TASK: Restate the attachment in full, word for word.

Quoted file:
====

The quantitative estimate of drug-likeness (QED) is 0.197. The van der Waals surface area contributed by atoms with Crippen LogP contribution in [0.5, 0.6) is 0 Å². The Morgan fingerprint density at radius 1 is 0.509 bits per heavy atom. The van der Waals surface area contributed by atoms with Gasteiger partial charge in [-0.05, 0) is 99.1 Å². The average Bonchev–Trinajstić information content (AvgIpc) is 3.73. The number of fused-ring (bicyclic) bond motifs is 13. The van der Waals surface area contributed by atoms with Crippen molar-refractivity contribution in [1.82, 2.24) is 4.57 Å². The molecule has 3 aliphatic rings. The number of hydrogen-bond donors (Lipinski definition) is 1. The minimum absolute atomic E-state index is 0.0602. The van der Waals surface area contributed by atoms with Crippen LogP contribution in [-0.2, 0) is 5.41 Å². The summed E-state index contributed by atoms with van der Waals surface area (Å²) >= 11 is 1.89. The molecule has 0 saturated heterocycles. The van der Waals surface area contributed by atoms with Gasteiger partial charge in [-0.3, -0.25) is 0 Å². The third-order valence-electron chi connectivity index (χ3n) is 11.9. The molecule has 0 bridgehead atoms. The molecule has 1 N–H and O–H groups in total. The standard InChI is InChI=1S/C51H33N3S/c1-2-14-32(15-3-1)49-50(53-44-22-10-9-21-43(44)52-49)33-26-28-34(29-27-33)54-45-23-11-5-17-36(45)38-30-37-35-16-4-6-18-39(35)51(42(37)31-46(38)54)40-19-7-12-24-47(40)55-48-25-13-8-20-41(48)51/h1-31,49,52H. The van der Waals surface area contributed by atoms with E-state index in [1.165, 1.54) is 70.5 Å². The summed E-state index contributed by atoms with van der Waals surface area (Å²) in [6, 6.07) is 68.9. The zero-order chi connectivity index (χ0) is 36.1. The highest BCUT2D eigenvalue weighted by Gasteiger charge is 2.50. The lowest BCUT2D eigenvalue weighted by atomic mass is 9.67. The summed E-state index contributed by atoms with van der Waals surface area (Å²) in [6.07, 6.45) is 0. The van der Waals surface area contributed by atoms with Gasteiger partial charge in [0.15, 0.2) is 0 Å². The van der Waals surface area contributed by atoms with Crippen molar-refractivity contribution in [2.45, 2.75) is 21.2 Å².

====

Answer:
The quantitative estimate of drug-likeness (QED) is 0.197. The van der Waals surface area contributed by atoms with Crippen LogP contribution in [0.5, 0.6) is 0 Å². The Morgan fingerprint density at radius 1 is 0.509 bits per heavy atom. The van der Waals surface area contributed by atoms with Gasteiger partial charge in [-0.05, 0) is 99.1 Å². The average Bonchev–Trinajstić information content (AvgIpc) is 3.73. The number of fused-ring (bicyclic) bond motifs is 13. The van der Waals surface area contributed by atoms with Crippen molar-refractivity contribution in [1.82, 2.24) is 4.57 Å². The molecule has 3 aliphatic rings. The number of hydrogen-bond donors (Lipinski definition) is 1. The minimum absolute atomic E-state index is 0.0602. The van der Waals surface area contributed by atoms with Crippen LogP contribution in [-0.2, 0) is 5.41 Å². The summed E-state index contributed by atoms with van der Waals surface area (Å²) >= 11 is 1.89. The molecule has 0 saturated heterocycles. The van der Waals surface area contributed by atoms with Gasteiger partial charge in [-0.3, -0.25) is 0 Å². The third-order valence-electron chi connectivity index (χ3n) is 11.9. The molecule has 0 bridgehead atoms. The molecule has 1 N–H and O–H groups in total. The standard InChI is InChI=1S/C51H33N3S/c1-2-14-32(15-3-1)49-50(53-44-22-10-9-21-43(44)52-49)33-26-28-34(29-27-33)54-45-23-11-5-17-36(45)38-30-37-35-16-4-6-18-39(35)51(42(37)31-46(38)54)40-19-7-12-24-47(40)55-48-25-13-8-20-41(48)51/h1-31,49,52H. The van der Waals surface area contributed by atoms with E-state index in [1.165, 1.54) is 70.5 Å². The summed E-state index contributed by atoms with van der Waals surface area (Å²) in [6, 6.07) is 68.9. The zero-order chi connectivity index (χ0) is 36.1. The highest BCUT2D eigenvalue weighted by Gasteiger charge is 2.50. The lowest BCUT2D eigenvalue weighted by atomic mass is 9.67. The summed E-state index contributed by atoms with van der Waals surface area (Å²) in [6.07, 6.45) is 0. The van der Waals surface area contributed by atoms with Gasteiger partial charge in [0.15, 0.2) is 0 Å². The van der Waals surface area contributed by atoms with Crippen molar-refractivity contribution in [2.45, 2.75) is 21.2 Å².